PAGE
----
Actually NE Asian cultures, Sinitic, Koreanic, Japonic, Tungusic-Mongolic all share common roots in the HONGSHAN CULTURE.
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The task of deconstructing the national-level narrative, which demands that scholars carefully study regional and local cultures in various periods, has already begun in China and abroad, with the startling discoveries of complex jade-working cultures outside the Central Plain that Ho Ping-to cited as the "cradle of Chinese civilization" (Ho 1976). These new archeological discoveries suggest multiple origins of the features that we identified as "Chinese." Archeologists have identified a distinctive northeastern cultural complex with ties to the peoples who resided in the Korean peninsula and islands of Japn, that might have contributed to the origins of the Shang state (Nelson 1995, 252). That the homeland of the Jurchen/Manchus developed its own distinctive Neolithic society, epitomized in the Hongshan site, challenges the center-periphery assumptions of Sinology. Multiply this question by the number of these new sites and we have an approximation of the challenge that awaits historians.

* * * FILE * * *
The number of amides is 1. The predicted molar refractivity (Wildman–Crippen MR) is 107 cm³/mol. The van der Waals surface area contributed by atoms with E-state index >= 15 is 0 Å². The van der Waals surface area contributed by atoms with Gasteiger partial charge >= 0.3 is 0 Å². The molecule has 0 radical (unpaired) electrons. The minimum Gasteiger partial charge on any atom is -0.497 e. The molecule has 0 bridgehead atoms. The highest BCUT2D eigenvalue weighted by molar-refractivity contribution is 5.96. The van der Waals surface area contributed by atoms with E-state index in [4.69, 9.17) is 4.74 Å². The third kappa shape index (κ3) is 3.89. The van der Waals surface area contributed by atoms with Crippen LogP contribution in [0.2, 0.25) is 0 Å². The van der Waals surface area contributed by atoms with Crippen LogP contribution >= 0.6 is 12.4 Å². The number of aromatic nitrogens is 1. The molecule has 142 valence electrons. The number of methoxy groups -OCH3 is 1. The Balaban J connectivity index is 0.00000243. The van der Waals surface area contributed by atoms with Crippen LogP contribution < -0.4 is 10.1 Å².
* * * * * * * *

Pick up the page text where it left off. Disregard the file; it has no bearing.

YeunTchai, Please reread the passage you have provided slowly and carefully in detail since you did not understand the passage correctly.

Nowhere in this quote says anything about Chinese, Japanese, Korean, Mongol and Tungusic people having a common genetic origin. The passage that you have quoted says that Chinese culture was not uniquely created by the Chinese alone. It says that Chinese culture as we know was also shaped and influenced by other unrelated peoples such as Koreans, Japanese, Jurchen and Manchus. Thus, his conclusion is that credit should also be given to Koreans, Japanese, Jurchen and Manchus since they helped shape Chinese culture. This challenges the long-held view that the Chinese and the Chinese alone created Chinese culture.